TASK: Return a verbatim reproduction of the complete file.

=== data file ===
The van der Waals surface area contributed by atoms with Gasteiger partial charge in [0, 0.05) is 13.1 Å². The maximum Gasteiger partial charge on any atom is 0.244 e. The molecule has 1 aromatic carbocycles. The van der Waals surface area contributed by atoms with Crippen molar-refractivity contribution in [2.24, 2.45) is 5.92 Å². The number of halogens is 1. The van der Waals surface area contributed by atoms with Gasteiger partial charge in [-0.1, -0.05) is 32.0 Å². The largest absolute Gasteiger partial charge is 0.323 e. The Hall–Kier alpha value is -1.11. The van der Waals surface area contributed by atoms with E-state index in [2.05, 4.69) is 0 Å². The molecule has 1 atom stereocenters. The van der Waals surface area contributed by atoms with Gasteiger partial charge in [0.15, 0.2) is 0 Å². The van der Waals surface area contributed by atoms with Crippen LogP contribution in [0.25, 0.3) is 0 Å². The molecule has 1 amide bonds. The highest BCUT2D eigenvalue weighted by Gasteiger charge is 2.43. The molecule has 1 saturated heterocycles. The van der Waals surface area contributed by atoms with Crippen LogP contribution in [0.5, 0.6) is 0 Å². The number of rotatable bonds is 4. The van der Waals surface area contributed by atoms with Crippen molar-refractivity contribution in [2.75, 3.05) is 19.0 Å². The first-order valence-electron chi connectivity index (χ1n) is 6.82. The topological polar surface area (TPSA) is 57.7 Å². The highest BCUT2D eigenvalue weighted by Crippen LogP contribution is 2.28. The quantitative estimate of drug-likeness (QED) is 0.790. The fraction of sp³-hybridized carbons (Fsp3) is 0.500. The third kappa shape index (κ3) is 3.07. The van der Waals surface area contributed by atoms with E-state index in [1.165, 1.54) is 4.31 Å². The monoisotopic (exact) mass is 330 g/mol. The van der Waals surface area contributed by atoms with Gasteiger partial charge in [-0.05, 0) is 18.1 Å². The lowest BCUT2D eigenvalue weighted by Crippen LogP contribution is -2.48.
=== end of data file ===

The van der Waals surface area contributed by atoms with Gasteiger partial charge in [0, 0.05) is 13.1 Å². The maximum Gasteiger partial charge on any atom is 0.244 e. The molecule has 1 aromatic carbocycles. The van der Waals surface area contributed by atoms with Crippen molar-refractivity contribution in [2.24, 2.45) is 5.92 Å². The number of halogens is 1. The van der Waals surface area contributed by atoms with Gasteiger partial charge in [-0.1, -0.05) is 32.0 Å². The largest absolute Gasteiger partial charge is 0.323 e. The Hall–Kier alpha value is -1.11. The van der Waals surface area contributed by atoms with E-state index in [2.05, 4.69) is 0 Å². The molecule has 1 atom stereocenters. The van der Waals surface area contributed by atoms with Gasteiger partial charge in [0.15, 0.2) is 0 Å². The van der Waals surface area contributed by atoms with Crippen LogP contribution in [0.25, 0.3) is 0 Å². The molecule has 1 amide bonds. The highest BCUT2D eigenvalue weighted by Gasteiger charge is 2.43. The molecule has 1 saturated heterocycles. The van der Waals surface area contributed by atoms with Crippen LogP contribution in [0.5, 0.6) is 0 Å². The number of rotatable bonds is 4. The van der Waals surface area contributed by atoms with Crippen molar-refractivity contribution in [2.75, 3.05) is 19.0 Å². The first-order valence-electron chi connectivity index (χ1n) is 6.82. The topological polar surface area (TPSA) is 57.7 Å². The highest BCUT2D eigenvalue weighted by Crippen LogP contribution is 2.28. The quantitative estimate of drug-likeness (QED) is 0.790. The fraction of sp³-hybridized carbons (Fsp3) is 0.500. The third kappa shape index (κ3) is 3.07. The van der Waals surface area contributed by atoms with E-state index in [1.165, 1.54) is 4.31 Å². The monoisotopic (exact) mass is 330 g/mol. The van der Waals surface area contributed by atoms with Gasteiger partial charge in [-0.05, 0) is 18.1 Å². The lowest BCUT2D eigenvalue weighted by Crippen LogP contribution is -2.48.